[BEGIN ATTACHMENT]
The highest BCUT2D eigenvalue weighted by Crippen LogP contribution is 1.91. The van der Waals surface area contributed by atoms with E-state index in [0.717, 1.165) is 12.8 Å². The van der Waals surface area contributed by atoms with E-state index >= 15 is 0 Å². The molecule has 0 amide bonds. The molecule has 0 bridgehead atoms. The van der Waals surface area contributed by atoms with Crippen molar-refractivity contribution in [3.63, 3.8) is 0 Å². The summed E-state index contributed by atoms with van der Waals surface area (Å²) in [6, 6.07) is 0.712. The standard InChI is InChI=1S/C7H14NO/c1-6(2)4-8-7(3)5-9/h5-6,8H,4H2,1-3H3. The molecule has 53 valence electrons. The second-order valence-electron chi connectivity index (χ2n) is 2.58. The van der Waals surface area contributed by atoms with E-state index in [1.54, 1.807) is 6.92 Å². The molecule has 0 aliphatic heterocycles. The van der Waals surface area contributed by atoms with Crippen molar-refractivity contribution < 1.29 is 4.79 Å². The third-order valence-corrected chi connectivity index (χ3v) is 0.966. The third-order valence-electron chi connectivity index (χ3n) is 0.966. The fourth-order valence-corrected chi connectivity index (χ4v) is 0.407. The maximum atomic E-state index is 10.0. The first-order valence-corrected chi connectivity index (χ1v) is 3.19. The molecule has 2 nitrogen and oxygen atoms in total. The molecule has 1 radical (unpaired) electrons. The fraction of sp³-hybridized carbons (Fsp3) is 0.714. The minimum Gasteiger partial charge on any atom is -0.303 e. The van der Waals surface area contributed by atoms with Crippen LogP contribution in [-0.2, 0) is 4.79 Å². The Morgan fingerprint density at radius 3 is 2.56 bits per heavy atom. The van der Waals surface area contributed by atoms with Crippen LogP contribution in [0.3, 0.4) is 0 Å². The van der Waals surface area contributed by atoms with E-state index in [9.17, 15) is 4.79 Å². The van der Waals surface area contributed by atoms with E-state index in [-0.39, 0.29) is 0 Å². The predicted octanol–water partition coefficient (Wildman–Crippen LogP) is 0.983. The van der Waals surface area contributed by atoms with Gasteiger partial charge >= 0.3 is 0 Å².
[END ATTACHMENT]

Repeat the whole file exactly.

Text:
The highest BCUT2D eigenvalue weighted by Crippen LogP contribution is 1.91. The van der Waals surface area contributed by atoms with E-state index in [0.717, 1.165) is 12.8 Å². The van der Waals surface area contributed by atoms with E-state index >= 15 is 0 Å². The molecule has 0 amide bonds. The molecule has 0 bridgehead atoms. The van der Waals surface area contributed by atoms with Crippen molar-refractivity contribution in [3.63, 3.8) is 0 Å². The summed E-state index contributed by atoms with van der Waals surface area (Å²) in [6, 6.07) is 0.712. The standard InChI is InChI=1S/C7H14NO/c1-6(2)4-8-7(3)5-9/h5-6,8H,4H2,1-3H3. The molecule has 53 valence electrons. The second-order valence-electron chi connectivity index (χ2n) is 2.58. The van der Waals surface area contributed by atoms with E-state index in [1.54, 1.807) is 6.92 Å². The molecule has 0 aliphatic heterocycles. The van der Waals surface area contributed by atoms with Crippen molar-refractivity contribution < 1.29 is 4.79 Å². The third-order valence-corrected chi connectivity index (χ3v) is 0.966. The third-order valence-electron chi connectivity index (χ3n) is 0.966. The fourth-order valence-corrected chi connectivity index (χ4v) is 0.407. The maximum atomic E-state index is 10.0. The first-order valence-corrected chi connectivity index (χ1v) is 3.19. The molecule has 2 nitrogen and oxygen atoms in total. The molecule has 1 radical (unpaired) electrons. The fraction of sp³-hybridized carbons (Fsp3) is 0.714. The minimum Gasteiger partial charge on any atom is -0.303 e. The van der Waals surface area contributed by atoms with Crippen LogP contribution in [-0.2, 0) is 4.79 Å². The Morgan fingerprint density at radius 3 is 2.56 bits per heavy atom. The van der Waals surface area contributed by atoms with Crippen LogP contribution in [0.3, 0.4) is 0 Å². The van der Waals surface area contributed by atoms with E-state index in [9.17, 15) is 4.79 Å². The van der Waals surface area contributed by atoms with E-state index in [-0.39, 0.29) is 0 Å². The predicted octanol–water partition coefficient (Wildman–Crippen LogP) is 0.983. The van der Waals surface area contributed by atoms with Gasteiger partial charge >= 0.3 is 0 Å².